Dr. Parvinder Singh's immense contribution with bold new ideas, to Indian pharmaceutical industry has made him an ideal Sikh role model in the modern world. Dr. Singh obtained a Master's degree in pharmacy from the Washington State University and was awarded a Ph.D. from the University of Michigan. He joined Ranbaxy in 1967, was appointed as its Joint Managing Director in 1977 and elevated as Managing Director in 1982. He rose to the position of Vice Chairman & Managing Director in 1987 and took over as Chairman and Managing Director in 1993.
Ranbaxy achieved tremendous growth during his tenure as CEO spanning the last 17 years. While its turnover increased from Rs.36 Crores to over Rs.1400 Crores, Ranbaxy established its presence in several markets overseas, with international business accounting for more than 50% of its current revenues. The market capitalization of the Company went up from about Rs.3.5 Crores to over Rs. 7300 Crores during this period.
Dr. Singh was a member of several key committees constituted by the Government of India and played an active role in the formulation of policy related to science and technology, intellectual property and the pharmaceutical sector. He was an active member on the governing bodies of several leading educational and management institutions in India. He was committed to uplifting the standards of education in pharmacy and piloted the setting up of the National Institute of Pharmaceutical Education and Research, the premier pharmacy institution in India.
Dr. Singh was a man of simple tastes and spiritual inclination. Despite his busy schedule, he made time for his spiritual practices.
Dr. Singh was recognized as a visionary and a source of great inspiration for the Indian pharmaceutical industry. His thinking was clearly ahead of its time and brought about a sense of pride and recognition for the Indian pharmaceutical industry.
His focus on research and internationalization, paved the way for new paradigms in the Indian pharmaceutical industry. He recently took the initiative to evolve a " Code of Practices" (that was accepted by the Board at its meeting held on June 8, 1999) that would serve as a platform for embracing the best practices internationally for enhanced standards of Corporate Governance at Ranbaxy.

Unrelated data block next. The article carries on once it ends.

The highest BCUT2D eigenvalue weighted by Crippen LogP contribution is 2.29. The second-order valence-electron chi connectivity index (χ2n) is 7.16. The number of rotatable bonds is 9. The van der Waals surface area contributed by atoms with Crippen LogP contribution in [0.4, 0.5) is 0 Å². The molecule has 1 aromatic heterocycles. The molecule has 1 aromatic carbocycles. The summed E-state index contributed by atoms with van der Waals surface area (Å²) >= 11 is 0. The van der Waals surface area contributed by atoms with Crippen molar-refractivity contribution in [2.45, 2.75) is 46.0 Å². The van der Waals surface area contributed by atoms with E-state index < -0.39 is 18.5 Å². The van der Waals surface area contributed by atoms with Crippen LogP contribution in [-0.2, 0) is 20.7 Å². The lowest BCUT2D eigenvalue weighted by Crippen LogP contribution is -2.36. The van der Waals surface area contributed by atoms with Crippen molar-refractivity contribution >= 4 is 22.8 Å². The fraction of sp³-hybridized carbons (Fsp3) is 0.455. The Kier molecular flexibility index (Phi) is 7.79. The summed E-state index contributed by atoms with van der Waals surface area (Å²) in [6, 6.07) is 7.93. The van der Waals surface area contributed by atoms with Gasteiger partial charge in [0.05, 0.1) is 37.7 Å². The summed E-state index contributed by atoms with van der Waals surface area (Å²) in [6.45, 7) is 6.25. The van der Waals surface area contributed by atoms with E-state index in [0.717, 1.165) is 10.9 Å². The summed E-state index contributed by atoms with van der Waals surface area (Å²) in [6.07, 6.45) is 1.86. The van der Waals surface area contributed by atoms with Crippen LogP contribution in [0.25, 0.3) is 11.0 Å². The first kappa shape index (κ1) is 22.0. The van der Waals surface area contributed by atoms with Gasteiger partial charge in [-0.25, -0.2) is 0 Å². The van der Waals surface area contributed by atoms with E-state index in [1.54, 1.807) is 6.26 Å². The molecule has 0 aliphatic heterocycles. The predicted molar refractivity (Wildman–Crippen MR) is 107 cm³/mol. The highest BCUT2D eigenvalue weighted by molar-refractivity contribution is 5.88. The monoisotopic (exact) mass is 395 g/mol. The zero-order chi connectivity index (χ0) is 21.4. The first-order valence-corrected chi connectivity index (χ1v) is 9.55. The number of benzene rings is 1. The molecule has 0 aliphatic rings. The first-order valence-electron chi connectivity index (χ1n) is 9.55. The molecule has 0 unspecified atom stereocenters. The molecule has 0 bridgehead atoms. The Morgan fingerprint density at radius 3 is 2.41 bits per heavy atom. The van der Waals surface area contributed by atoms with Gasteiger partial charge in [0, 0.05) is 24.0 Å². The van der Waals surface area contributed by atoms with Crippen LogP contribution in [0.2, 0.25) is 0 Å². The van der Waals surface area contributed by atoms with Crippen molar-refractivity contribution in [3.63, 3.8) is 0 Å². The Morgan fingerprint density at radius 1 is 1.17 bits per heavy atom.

He was the man who virtually saw tomorrow. At a time when the entire industry was clamouring for protection, Parvinder Singh was sure that the Indian pharmaceutical industry would only be shackled if it was sheltered. The CEO of Ranbaxy was clear that India had to fall in line with the global patents regime; it would trigger investments in R&D and would prepare corporate India for competitive battles in the global market.
Which is why, in the early 1990s, the visionary CEO set up a state-of-the-art R&D centre to prepare his firm for the future. But new discovery takes time. It hinges on a firm's exposure to the global customer and global regulation as well. Naturally, Ranbaxy made every attempt to acquire a thorough knowledge of the global customer and the US Food and Drug Administration and the UK's Medicines Control Agency rules and regulations. Singh's new drug discovery plan will take some time to bear fruit, but there is no doubt that he pioneered a bold new way of globalisation.
Dr. Parvinder Singh breathed his last on the evening of July 4 1999 evening, at the Indraprastha Apollo Hospital, New Delhi. He had been suffering from cancer for the last two years and undergoing extensive treatment in the US and Japan.
On the same day Dr. Singh announced his succession plan and named Mr. D S Brar to be the next CEO and Managing Director of the company and expressed confidence in his abilities to lead the Company to even greater heights.
In the words of Dr. Manmohan Singh, former Finance Minister of India: "Dr. Singh demonstrated the highest standards of professionalism, integrity and corporate ethics and set an example for Indian industry. In building an organization that has done the nation proud, Dr. Singh has made an indelible mark in the history of corporate India. We have lost in Dr. Singh an industry captain and a visionary."